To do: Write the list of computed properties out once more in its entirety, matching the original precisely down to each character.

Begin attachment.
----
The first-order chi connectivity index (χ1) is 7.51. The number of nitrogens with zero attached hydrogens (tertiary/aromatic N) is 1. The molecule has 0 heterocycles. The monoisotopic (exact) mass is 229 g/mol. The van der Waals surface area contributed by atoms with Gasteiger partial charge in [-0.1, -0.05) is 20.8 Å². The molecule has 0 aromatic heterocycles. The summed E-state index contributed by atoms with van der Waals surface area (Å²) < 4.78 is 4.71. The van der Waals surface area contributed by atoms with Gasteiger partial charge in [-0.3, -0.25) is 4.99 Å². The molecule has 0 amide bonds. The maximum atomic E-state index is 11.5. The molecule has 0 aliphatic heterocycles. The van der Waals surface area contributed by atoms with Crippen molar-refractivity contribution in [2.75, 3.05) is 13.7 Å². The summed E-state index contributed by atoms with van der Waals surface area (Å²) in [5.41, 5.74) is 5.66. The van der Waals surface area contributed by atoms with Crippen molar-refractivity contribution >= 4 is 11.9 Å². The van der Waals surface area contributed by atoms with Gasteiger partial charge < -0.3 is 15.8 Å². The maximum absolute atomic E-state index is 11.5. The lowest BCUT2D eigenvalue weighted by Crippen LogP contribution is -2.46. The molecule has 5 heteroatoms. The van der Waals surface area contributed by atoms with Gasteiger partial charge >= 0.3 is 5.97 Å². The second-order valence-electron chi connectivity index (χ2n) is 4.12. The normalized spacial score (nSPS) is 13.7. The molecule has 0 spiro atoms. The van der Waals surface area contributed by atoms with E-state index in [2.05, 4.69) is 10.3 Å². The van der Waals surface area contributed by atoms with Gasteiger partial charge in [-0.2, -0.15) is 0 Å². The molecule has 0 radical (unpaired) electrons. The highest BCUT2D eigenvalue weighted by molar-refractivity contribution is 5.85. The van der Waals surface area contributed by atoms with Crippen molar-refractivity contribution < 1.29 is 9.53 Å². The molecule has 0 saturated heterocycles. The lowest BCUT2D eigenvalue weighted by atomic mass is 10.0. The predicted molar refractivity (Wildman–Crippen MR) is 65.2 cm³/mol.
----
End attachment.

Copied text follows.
The first-order chi connectivity index (χ1) is 7.51. The number of nitrogens with zero attached hydrogens (tertiary/aromatic N) is 1. The molecule has 0 heterocycles. The monoisotopic (exact) mass is 229 g/mol. The van der Waals surface area contributed by atoms with Gasteiger partial charge in [-0.1, -0.05) is 20.8 Å². The molecule has 0 aromatic heterocycles. The summed E-state index contributed by atoms with van der Waals surface area (Å²) < 4.78 is 4.71. The van der Waals surface area contributed by atoms with Gasteiger partial charge in [-0.3, -0.25) is 4.99 Å². The molecule has 0 amide bonds. The maximum atomic E-state index is 11.5. The molecule has 0 aliphatic heterocycles. The van der Waals surface area contributed by atoms with Crippen molar-refractivity contribution in [2.75, 3.05) is 13.7 Å². The summed E-state index contributed by atoms with van der Waals surface area (Å²) in [5.41, 5.74) is 5.66. The van der Waals surface area contributed by atoms with Crippen molar-refractivity contribution >= 4 is 11.9 Å². The van der Waals surface area contributed by atoms with Gasteiger partial charge < -0.3 is 15.8 Å². The maximum absolute atomic E-state index is 11.5. The lowest BCUT2D eigenvalue weighted by Crippen LogP contribution is -2.46. The molecule has 5 heteroatoms. The van der Waals surface area contributed by atoms with Gasteiger partial charge >= 0.3 is 5.97 Å². The second-order valence-electron chi connectivity index (χ2n) is 4.12. The normalized spacial score (nSPS) is 13.7. The molecule has 0 spiro atoms. The van der Waals surface area contributed by atoms with E-state index in [2.05, 4.69) is 10.3 Å². The van der Waals surface area contributed by atoms with Gasteiger partial charge in [-0.2, -0.15) is 0 Å². The molecule has 0 radical (unpaired) electrons. The highest BCUT2D eigenvalue weighted by molar-refractivity contribution is 5.85. The van der Waals surface area contributed by atoms with Crippen molar-refractivity contribution < 1.29 is 9.53 Å². The molecule has 0 saturated heterocycles. The lowest BCUT2D eigenvalue weighted by atomic mass is 10.0. The predicted molar refractivity (Wildman–Crippen MR) is 65.2 cm³/mol.